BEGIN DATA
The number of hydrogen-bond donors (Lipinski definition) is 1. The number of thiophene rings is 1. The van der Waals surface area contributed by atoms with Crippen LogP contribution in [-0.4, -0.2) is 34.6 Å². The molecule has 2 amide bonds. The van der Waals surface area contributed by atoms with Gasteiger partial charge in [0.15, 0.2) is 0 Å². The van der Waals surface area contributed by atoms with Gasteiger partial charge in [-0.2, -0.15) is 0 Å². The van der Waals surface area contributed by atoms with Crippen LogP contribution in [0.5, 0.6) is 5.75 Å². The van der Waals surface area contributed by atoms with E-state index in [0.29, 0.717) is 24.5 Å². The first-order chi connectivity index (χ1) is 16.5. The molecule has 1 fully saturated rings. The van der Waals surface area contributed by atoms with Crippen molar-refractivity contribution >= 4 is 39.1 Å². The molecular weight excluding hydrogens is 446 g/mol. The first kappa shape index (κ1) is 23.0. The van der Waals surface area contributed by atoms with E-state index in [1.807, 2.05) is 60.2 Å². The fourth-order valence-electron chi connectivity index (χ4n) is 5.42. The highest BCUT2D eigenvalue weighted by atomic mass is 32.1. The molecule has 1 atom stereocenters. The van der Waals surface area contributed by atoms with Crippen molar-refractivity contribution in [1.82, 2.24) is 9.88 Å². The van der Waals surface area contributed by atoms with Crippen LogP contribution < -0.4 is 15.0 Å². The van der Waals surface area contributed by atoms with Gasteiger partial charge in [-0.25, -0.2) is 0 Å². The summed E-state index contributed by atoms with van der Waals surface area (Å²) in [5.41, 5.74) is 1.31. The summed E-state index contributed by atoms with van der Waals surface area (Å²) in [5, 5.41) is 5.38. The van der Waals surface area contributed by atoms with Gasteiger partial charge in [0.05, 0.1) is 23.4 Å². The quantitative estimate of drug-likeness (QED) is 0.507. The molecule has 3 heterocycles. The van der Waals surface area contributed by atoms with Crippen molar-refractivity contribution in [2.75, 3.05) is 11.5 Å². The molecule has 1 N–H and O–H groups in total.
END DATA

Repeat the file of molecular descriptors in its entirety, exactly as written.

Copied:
The number of hydrogen-bond donors (Lipinski definition) is 1. The number of thiophene rings is 1. The van der Waals surface area contributed by atoms with Crippen LogP contribution in [-0.4, -0.2) is 34.6 Å². The molecule has 2 amide bonds. The van der Waals surface area contributed by atoms with Gasteiger partial charge in [0.15, 0.2) is 0 Å². The van der Waals surface area contributed by atoms with Gasteiger partial charge in [-0.2, -0.15) is 0 Å². The van der Waals surface area contributed by atoms with Crippen LogP contribution in [0.5, 0.6) is 5.75 Å². The van der Waals surface area contributed by atoms with E-state index in [0.29, 0.717) is 24.5 Å². The first-order chi connectivity index (χ1) is 16.5. The molecule has 1 fully saturated rings. The van der Waals surface area contributed by atoms with Crippen molar-refractivity contribution >= 4 is 39.1 Å². The molecular weight excluding hydrogens is 446 g/mol. The first kappa shape index (κ1) is 23.0. The van der Waals surface area contributed by atoms with E-state index in [1.807, 2.05) is 60.2 Å². The fourth-order valence-electron chi connectivity index (χ4n) is 5.42. The highest BCUT2D eigenvalue weighted by atomic mass is 32.1. The molecule has 1 atom stereocenters. The van der Waals surface area contributed by atoms with Crippen molar-refractivity contribution in [1.82, 2.24) is 9.88 Å². The van der Waals surface area contributed by atoms with Crippen LogP contribution < -0.4 is 15.0 Å². The van der Waals surface area contributed by atoms with Gasteiger partial charge in [-0.25, -0.2) is 0 Å². The summed E-state index contributed by atoms with van der Waals surface area (Å²) in [5.41, 5.74) is 1.31. The summed E-state index contributed by atoms with van der Waals surface area (Å²) in [5, 5.41) is 5.38. The van der Waals surface area contributed by atoms with Gasteiger partial charge in [0.05, 0.1) is 23.4 Å². The quantitative estimate of drug-likeness (QED) is 0.507. The molecule has 3 heterocycles. The van der Waals surface area contributed by atoms with Crippen molar-refractivity contribution in [2.75, 3.05) is 11.5 Å². The molecule has 1 N–H and O–H groups in total.